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My Vet’s the Best National Contest

Posted on: January 1st, 2014 by

My Vet’s the Best Contest. In 2010, Pets Best, a pet insurance agency for dogs and cats, became the nation’s first pet insurance company to develop a contest aimed at recognizing the country’s best veterinarians. Each year, thousands of veterinarians receive nominations from grateful pet owners. Their stories include heartwarming and sometimes harrowing tales of why they believe their vet is the best.

How to participate in My Vet’s the Best

1. Nominate your veterinarian

2. Watch for finalists to be announced and vote for your favorite

Nominating Your Veterinarian

Our online form makes it easy for you to nominate your vet. Your story doesn’t have to be long, but it should include details about how your vet helped your pet specifically, as well as information about any pet-related charity your veterinarian may support.

For more information, read the top 3 tips for a strong nomination.

Click here to nominate your veterinarian any time on the Pets Best website.

Please note: if you nominate your veterinarian and they do not become a finalist for voting, you will need to nominate them again to be considered for the next round of finalists/voting. However, all nominated vets in the calendar year will be entered into the running for the Grand Prize title and prize.

 

How Many Veterinarians Win?

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Dog Breed Guide: Yorkshire Terrier

Posted on: December 28th, 2013 by

A Yorkie dog at the beach.

By Dr. Fiona, a veterinarian and writer for Pets Best, a pet insurance agency for dogs and cats

About the Yorkshire Terrier

Height (to base of neck): females: 6″, Males: 7″

Weight: 3-5lbs

Color: Trademark is blue and tan

Origin: Scotland

Coat: Long, silkey, low-shed straight haircoat

Life Expectancy: 12-15 years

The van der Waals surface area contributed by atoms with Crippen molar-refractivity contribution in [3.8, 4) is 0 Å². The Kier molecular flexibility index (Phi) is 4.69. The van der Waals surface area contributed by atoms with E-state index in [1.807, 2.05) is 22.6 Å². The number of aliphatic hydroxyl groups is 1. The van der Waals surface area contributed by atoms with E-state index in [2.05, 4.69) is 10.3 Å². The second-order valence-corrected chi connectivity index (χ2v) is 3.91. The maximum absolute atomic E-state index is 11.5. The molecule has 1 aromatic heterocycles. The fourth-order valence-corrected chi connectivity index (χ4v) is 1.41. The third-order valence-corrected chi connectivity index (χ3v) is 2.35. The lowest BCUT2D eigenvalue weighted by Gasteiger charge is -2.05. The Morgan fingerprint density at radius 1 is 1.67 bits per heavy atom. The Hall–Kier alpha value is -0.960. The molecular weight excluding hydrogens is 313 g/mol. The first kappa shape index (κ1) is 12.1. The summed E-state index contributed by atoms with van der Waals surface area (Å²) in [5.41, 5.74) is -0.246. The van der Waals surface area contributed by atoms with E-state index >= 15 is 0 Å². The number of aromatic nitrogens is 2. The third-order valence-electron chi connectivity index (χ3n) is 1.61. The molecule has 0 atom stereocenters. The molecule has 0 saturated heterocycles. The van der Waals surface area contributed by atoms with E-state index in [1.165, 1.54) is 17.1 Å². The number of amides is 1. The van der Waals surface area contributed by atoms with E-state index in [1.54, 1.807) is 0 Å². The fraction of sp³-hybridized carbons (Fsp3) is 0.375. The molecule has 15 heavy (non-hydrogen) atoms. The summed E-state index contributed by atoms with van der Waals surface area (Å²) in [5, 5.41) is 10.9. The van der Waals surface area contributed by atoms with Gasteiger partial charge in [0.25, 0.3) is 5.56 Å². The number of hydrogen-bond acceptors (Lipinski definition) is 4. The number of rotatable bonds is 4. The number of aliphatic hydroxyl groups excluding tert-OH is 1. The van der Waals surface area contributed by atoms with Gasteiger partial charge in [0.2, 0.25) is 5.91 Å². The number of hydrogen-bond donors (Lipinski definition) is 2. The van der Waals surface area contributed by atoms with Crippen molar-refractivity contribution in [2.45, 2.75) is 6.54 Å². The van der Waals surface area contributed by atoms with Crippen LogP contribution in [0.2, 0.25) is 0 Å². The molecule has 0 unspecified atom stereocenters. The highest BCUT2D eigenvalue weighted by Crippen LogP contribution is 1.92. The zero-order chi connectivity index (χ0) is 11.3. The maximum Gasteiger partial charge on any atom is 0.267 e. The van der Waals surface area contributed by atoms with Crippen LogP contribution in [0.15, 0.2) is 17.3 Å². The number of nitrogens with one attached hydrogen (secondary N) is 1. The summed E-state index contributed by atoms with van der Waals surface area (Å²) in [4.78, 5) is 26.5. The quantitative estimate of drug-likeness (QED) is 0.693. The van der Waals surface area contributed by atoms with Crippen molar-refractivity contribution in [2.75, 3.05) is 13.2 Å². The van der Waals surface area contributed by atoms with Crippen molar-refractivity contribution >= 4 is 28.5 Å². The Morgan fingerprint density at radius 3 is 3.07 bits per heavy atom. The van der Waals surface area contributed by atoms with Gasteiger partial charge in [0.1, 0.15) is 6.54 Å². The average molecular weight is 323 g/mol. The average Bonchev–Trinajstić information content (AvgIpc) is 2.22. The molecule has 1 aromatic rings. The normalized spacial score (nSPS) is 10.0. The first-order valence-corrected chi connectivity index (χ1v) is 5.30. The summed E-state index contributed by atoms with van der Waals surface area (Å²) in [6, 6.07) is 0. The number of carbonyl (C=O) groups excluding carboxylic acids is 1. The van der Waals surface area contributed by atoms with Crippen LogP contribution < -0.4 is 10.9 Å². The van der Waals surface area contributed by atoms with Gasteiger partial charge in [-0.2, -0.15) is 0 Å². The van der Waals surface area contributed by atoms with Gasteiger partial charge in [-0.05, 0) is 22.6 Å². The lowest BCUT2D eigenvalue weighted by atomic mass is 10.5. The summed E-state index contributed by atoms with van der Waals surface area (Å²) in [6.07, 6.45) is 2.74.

Energy level: Moderate

Exercise needs: Low to moderate

Is a Yorkshire Terrier the Right Dog Breed for You?

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Is Aspirin Okay for Dogs?

Posted on: December 26th, 2013 by

By Dr. Fiona, a veterinarian and writer for Pets Best, a pet insurance agency for dogs and cats

Hi, I’m Fiona Caldwell and I am the veterinarian for Idaho Veterinary Hospital. I am answering questions today from pet owners for Pets Best. This question is,”Is human aspirin okay for dogs?”

The answer is sort of, dogs can tolerate aspirin in small doses. There are other painkillers that dogs cannot have, but aspirin they can metabolize. My problem with aspirin it is difficult for you dose because it’s obviously dosed for human size and if you give your dog aspirin, it sometimes it limits what your veterinarian can give your pet in certain illnesses and certain diseases. For example, if you thought your  dog’ s back was hurting and you gave it aspirin then I can no longer give that dog steroids right away. Sometimes it makes the veterinarians job a little bit trickier. In addition, some studies have shown any dose of aspirin can cause microscopic amounts of G.I. bleeding in dogs which, obviously, we would want to avoid.

There is a whole slew of pain relievers that are prescription-only that work better than aspirin and would be safer than aspirin. At this time, is not my recommendation that you give aspirin to your dogs. If you have questions or comments feel free to post below or Pets Best Facebook page.

Dog Breed Guide: Rottweiler

Posted on: December 24th, 2013 by

A rottweiler puppy and its mom laying together.

By Dr. Fiona, a veterinarian and writer for Pets Best, a pet insurance agency for dogs and cats

 

About the Rottweiler

Height (to base of neck): female 22-25″, male 24-27″

Weight: female 80-100 lbs, male 95-135 lbs

Color: Black with rust markings

Origin: Possibly Rome, and Germany

Coat: Inner coat on neck and thighs, short dense outer coat lies close to skin and is firm and glossy.

Life Expectancy: 12 years

Energy level: Moderate to high

Exercise needs: Moderate

 

Is a Rottweiler the Right Dog Breed for You?

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#1 Reason It’s Dangerous to Fly with Pugs

Posted on: December 20th, 2013 by

Dr. Fiona is a veterinarian and writer for Pets Best, a pet insurance agency for dogs and cats.

Hi. I’m Dr. Fiona Caldwell and I’m a veterinarian at Idaho Veterinary Hospital.And I’m answering questions from pet owners today for Pets Best. This question is: “I’ve heard you shouldn’t fly with dogs that have smooshed faces, like pugs, because they can die due to breathing issues. Is this true?” This is a great question.

If you’re planning on flying with your pet and you’ve contacted your airline you may find that you’re going to have special regulations for your smooshed nose breeds like pugs and shih tzus. And the reason is that dogs with a shortened face, it’s called Brachycephalic Syndrome, typically have a harder time with respiration. They have smaller nostrils. They have a smaller trachea. And this becomes an issue when dogs get hot. 

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